Are all of those morning labs really necessary?

After a complicated stay in the hospital, my patient was finally ready to be discharged. After all he had been through, I was excited to tell him the good news.

“You will be leaving this afternoon,” I said, heartened by the smile I saw spreading across his face. He thanked me, and then said something that made me cringe.

“Finally! I thought you guys were going to keep sticking me with needles forever.”

He was referring to practice of routine morning labs, a practice familiar to anyone who has been hospitalized in America. Every day, at the request of physicians, hospital staff members draw blood from patients to test it for abnormalities. Before morning rounds even begin, physicians have access to some basic labs, like blood electrolyte levels and cell counts, from each of their patients.

Embarrassed, I apologized and wished him luck. But I later realized that I had kept ordering blood work on him even though his blood tests had been normal for several days. Why?

Much has been made about the inefficiencies of the American health care system. It overtreats patients, subjecting them to potential harm. It is enormously expensive. And it is wasteful. Nothing epitomizes these qualities better than the practice of routine morning labs.

It’s easy to see why morning labs are overutilized. With just a few clicks of a mouse, physicians can order blood tests for each of their patients. Worse, at first glance, this effortless endeavor appears to be free of any real consequences. In most hospitals, prices for laboratory tests are not displayed on ordering screens. And we rarely have to draw the blood ourselves, which takes time and could prompt greater reflection on whether the tests are necessary. Patients can refuse the tests, but in my experience, most do not.

On the other hand, the fear of missing a laboratory abnormality that could have been fixed, like a low red blood cell count, provides a powerful, if inappropriate, incentive to test. The only readily apparent downside of testing is that the patients are forced to endure the transitory discomfort of a needlestick. It should be no surprise that in most hospitals, ordering blood tests has become a routine process, often devoid of any serious consideration of the possible harms that could result.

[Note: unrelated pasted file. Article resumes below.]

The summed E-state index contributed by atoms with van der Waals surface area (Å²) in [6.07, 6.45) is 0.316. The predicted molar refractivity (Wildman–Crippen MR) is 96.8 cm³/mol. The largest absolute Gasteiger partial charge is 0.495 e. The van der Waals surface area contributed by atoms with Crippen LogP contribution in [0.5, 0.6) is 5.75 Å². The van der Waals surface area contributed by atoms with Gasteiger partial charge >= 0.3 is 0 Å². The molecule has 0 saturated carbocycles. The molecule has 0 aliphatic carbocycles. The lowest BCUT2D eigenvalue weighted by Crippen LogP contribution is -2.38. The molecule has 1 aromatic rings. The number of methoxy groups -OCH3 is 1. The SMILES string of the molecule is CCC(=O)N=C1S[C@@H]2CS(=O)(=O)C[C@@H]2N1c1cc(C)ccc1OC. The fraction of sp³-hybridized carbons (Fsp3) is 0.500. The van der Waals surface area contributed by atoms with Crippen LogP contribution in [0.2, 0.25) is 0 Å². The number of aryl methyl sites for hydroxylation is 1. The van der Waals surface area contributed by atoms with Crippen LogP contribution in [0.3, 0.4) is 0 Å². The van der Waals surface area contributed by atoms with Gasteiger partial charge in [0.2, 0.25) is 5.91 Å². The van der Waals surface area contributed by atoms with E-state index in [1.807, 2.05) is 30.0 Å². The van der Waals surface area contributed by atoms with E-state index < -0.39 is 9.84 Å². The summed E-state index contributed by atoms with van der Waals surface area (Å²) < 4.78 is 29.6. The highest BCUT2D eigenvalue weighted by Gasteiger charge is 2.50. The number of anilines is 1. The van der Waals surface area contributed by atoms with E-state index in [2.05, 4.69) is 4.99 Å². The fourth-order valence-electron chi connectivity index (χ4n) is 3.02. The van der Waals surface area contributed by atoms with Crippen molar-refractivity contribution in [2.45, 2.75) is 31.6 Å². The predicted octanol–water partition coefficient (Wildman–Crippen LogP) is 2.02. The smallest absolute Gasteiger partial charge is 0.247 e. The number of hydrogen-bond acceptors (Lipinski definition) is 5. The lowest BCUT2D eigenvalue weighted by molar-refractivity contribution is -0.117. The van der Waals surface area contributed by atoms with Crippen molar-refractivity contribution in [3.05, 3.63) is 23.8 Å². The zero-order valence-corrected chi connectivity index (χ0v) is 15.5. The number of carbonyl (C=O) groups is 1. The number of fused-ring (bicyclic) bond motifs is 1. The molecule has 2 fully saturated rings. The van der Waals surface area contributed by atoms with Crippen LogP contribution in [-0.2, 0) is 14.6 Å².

But studies have found that excessive blood draws have serious drawbacks. A 2011 study found that they were an independent risk factor in the development of hospital-acquired anemia. Laboratory tests can result in false-positives, which can subject patients to unnecessary treatments that may do them harm. And, in rare cases, needlesticks can cause serious injury.

Routine testing is also expensive. In North Carolina, for example, a single basic metabolic panel can cost up to $284. Summed over a physician’s patient census, the bill for lab testing can add up quickly.

And routine testing is wasteful, sometimes yielding little valuable clinical information. Within the context of a health care system where cost pressures are becoming increasingly dire, this is problematic. If the American health care system is to reduce wasteful spending, it will need to cut back on unnecessary diagnostic testing. Cutting down on routine laboratory testing seems like a reasonable place to start.

So what can we do about it?

Research has shown that forcing physicians to actually consider the consequences of their actions can reduce wasteful testing. Allowing them to see how their practices stack up to those of their peers, for example, and displaying cost information on ordering screens have been shown to change their ordering patterns for the better. Preventing physicians from ordering multiple labs at once and providing greater education on the issue may also help.

Patients, too, can help out. By questioning whether daily blood draws are actually necessary, they can play a crucial role in curtailing the waste.

These interventions, by the way, appear to be safe. A comprehensive program to reduce unnecessary laboratory testing at an academic medical center in San Francisco led to an 8 percent reduction in such testing and over $2 million in savings over three years. Patient mortality and 30-day hospital readmission rates were unchanged.

Rethinking how we use morning blood draws won’t fix all of the American health care system’s problems. But it would result in many benefits, like reduced costs and harm to patients. It’s worth a try.

My patient certainly would have appreciated it.

Kunal Sindhu is a medical resident and can be reached on Twitter @sindhu_kunal.

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